A prototypical study ... tested the litter defense behavior of female albino mice. On the 8th day of a mother's lactation period, a male intruder was introduced to four different groups of mother mice and their litters. Each litter of the first group had been culled at birth to four pups. Each litter of the second group had been culled at birth to eight pups. In the third group, the litters had been culled at birth to eight pups, but four additional pups had been removed 3 to 4 hr before the intruder was introduced. The fourth group was identical to the third except that the removed pups had been returned to the litter after only a 10-min absence.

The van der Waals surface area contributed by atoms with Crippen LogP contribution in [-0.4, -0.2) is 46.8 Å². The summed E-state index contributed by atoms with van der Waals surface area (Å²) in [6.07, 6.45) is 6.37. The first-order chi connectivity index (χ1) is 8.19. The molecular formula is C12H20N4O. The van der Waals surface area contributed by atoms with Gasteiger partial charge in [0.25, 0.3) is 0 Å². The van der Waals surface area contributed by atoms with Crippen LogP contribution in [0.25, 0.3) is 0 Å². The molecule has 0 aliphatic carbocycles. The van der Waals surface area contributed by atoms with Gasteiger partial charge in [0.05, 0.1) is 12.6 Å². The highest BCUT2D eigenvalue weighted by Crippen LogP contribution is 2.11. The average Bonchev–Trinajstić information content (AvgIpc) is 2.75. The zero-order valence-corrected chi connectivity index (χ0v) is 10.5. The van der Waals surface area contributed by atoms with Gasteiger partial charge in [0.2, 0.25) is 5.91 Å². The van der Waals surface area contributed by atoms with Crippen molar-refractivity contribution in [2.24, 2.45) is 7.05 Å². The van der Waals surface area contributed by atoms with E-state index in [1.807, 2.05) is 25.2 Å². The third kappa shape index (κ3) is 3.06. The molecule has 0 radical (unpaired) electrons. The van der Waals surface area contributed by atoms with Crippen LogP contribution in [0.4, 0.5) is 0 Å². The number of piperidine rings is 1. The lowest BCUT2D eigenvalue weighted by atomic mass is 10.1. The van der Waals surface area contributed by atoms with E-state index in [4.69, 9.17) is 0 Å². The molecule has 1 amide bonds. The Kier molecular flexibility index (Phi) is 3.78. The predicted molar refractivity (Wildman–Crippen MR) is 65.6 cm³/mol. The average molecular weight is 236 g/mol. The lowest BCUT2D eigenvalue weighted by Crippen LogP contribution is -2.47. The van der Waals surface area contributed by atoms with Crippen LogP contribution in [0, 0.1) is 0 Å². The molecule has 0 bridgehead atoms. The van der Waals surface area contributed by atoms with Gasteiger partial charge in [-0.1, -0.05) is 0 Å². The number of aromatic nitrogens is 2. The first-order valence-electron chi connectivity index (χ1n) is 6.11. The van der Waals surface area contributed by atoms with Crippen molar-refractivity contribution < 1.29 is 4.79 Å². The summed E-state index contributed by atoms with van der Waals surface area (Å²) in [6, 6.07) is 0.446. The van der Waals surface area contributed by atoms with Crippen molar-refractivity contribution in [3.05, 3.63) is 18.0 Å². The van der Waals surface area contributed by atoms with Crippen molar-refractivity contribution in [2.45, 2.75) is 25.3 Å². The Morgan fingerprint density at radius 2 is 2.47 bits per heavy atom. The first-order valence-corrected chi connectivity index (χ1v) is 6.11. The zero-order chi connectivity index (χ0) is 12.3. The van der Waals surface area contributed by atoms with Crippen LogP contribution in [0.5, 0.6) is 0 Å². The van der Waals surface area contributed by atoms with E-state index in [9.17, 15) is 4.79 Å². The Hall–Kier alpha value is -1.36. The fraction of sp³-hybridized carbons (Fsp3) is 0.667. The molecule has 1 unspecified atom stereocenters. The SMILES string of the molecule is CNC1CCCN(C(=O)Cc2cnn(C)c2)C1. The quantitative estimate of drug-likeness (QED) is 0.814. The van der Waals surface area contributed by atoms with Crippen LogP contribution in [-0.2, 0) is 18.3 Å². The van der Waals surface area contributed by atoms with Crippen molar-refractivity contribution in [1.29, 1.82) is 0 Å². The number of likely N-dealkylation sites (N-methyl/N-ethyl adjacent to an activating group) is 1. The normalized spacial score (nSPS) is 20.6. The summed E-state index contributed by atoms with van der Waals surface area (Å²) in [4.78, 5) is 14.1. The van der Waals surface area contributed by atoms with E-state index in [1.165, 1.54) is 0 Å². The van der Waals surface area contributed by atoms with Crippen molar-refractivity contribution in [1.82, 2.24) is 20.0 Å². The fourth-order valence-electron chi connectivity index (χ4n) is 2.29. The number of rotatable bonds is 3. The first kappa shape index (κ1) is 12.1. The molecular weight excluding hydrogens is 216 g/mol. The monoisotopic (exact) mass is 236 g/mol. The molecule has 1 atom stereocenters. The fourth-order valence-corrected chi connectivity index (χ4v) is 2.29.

The logic of the Maestripieri and Alleva (1991) study is straightforward. If each mother attended to past investment, then those litters that had eight pups during the prior 8 days should be defended most vigorously, as opposed to those litters that had only four pups. After all, having cared for eight pups represents a larger past investment than having cared for only four. On the other hand, if each mother attended to future costs and benefits, then those litters that had eight pups at the time of testing should be defended most vigorously, as opposed to those litters that had only four pups. The results were that the mothers with eight pups at the time of testing defended their litters more vigorously than did the mothers with four pups at the time of testing. The two groups of mothers with four pups did not differ in their level of aggression toward the intruder, even though one group of mothers had invested twice the energy in raising the young because they initially had to care for litters of eight pups. Thus, the magnitude of expected benefits, not the amount of prior maternal investment, determined the mothers' defensive behavior.Arkes and Ayton also discuss a number of other animal studies: the behavior of a kind of fish called a convict cichlids (Cichlasoma nigrofasciatum); a study about how female digger wasps provide dead katydids for their larva to consume; the nest defense behavior of savannah sparrow; and others. They discuss alternative interpretations of these studies, but argue that the results generally support the claim that animals don't take sunk costs into account.